The Wedding of The Century
Once the engagement was announced, planning began for “The Wedding of the Century”, or as the bride privately referred to it, “The Carnival of the Century”. Wedding preparations set off a frenzy of activity in Monaco, as the entire palace was painted and redecorated. American flags were hung in the streets, and 20,000 people lined the streets to welcome Grace Kelly when her ship arrived in April of 1956. The bride-to-be arrived with her parents, her bridesmaids, her pet poodle, and over eighty pieces of luggage. What to pack when setting sail to become a Princess? Apparently the answer is everything!
The first stage of the wedding was a forty minute civil ceremony on April 18, 1956 in the Palace Throne Room. The next day on April 19th was the grand religious ceremony (having separate civil and religious services is common in many parts of Europe). 600 guests were in attendance to watch Prince Rainier III and Grace Kelly of Philadelphia become joined as husband and wife in a Catholic Mass in Saint Nicholas Cathedral. As a condition of release from her remaining contract with MGM, Kelly had to agree to allow the studio to film the religious wedding ceremony, which was broadcast across Europe to an estimated 30 million rapt viewers. The Princess later admitted that she had despised having the film crews there, and had found the private civil ceremony to be much more pleasant. Many celebrities made the trip to Monaco for the royal wedding, including Kelly's former co-star Ava Gardner. Frank Sinatra is said to have initially accepted the wedding invitation, but that he later decided to stay home so that his fame would not take away from the royal couple on their wedding day. At least one European head of state did not approve of the Hollywood types at the Rainier-Kelly wedding; it is alleged that Queen Elizabeth II chose not to accept the invitation because there would be “too many movie stars” there.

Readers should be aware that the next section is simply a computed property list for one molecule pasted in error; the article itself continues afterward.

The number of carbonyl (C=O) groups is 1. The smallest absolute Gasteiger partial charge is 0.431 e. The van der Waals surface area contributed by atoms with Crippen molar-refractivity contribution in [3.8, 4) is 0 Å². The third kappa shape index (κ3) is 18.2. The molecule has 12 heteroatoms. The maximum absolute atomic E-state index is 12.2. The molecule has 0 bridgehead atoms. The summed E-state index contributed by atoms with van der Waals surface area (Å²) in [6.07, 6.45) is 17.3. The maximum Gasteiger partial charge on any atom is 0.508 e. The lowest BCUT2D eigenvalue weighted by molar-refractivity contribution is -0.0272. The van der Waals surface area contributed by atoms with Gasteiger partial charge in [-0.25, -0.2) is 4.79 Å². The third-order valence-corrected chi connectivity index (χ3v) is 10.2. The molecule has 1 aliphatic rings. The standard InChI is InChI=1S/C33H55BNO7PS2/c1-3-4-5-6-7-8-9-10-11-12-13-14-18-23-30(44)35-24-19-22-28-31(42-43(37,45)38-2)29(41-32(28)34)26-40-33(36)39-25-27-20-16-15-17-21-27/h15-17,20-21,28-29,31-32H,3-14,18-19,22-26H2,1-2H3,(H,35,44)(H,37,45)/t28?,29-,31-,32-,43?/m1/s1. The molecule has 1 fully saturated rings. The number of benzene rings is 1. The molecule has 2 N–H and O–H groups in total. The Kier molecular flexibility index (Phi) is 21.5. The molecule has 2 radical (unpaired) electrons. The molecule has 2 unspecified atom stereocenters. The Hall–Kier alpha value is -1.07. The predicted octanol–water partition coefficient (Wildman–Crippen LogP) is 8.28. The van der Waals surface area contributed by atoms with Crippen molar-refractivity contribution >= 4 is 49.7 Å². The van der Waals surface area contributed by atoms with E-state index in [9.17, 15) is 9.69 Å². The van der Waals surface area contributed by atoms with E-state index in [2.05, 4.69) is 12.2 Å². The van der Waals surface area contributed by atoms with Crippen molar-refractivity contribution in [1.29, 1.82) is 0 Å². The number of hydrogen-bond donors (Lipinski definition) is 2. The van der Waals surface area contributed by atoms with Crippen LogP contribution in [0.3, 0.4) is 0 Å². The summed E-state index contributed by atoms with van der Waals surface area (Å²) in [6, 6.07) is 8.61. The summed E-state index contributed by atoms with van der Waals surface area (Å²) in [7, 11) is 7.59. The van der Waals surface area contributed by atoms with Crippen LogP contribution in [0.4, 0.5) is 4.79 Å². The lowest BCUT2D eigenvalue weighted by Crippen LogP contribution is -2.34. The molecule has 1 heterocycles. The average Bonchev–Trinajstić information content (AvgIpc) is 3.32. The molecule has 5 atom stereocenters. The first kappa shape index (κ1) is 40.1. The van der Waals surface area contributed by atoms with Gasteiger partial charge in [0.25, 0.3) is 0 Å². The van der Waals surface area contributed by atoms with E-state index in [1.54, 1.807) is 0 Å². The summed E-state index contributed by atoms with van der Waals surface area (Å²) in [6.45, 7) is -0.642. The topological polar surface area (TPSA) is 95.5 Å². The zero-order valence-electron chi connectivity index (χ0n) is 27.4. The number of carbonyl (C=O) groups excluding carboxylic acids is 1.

Princess Grace Traded in Acting for Charitable Works
Devoting herself to her new role as the future Princess of Monaco meant the end to Grace Kelly's acting career. Two films which she had already made were released in the year of her marriage, The Swan with Alec Guinness and High Society, costarring Bing Crosby and Frank Sinatra. It is astonishing to think how brief Grace Kelly's run of movies was, considering the impact she had. Kelly's film career spanned only the years 1951 – 1956, yet in that brief time, she became a star who is still revered to this day. In 1999, the American Film Institute ranked Grace Kelly as #13 on their list of all time top American cinema stars. At times the former actress missed her profession, and Princess Grace was reportedly very tempted by Hitchcock's offer to star in a fourth of his films, Marnie. There was horror in Monaco over the indignity of their Princess playing a kleptomaniac in a Hollywood production, and ultimately Grace had to decline the role, which was filled by Tippi Hedren. In fact, not only did Prince Rainier veto any plans for his wife to resume her acting career, Grace Kelly films were banned in Monaco. The Princess did find some creative outlets by doing a series of poetry readings and narrating a documentary and a television film.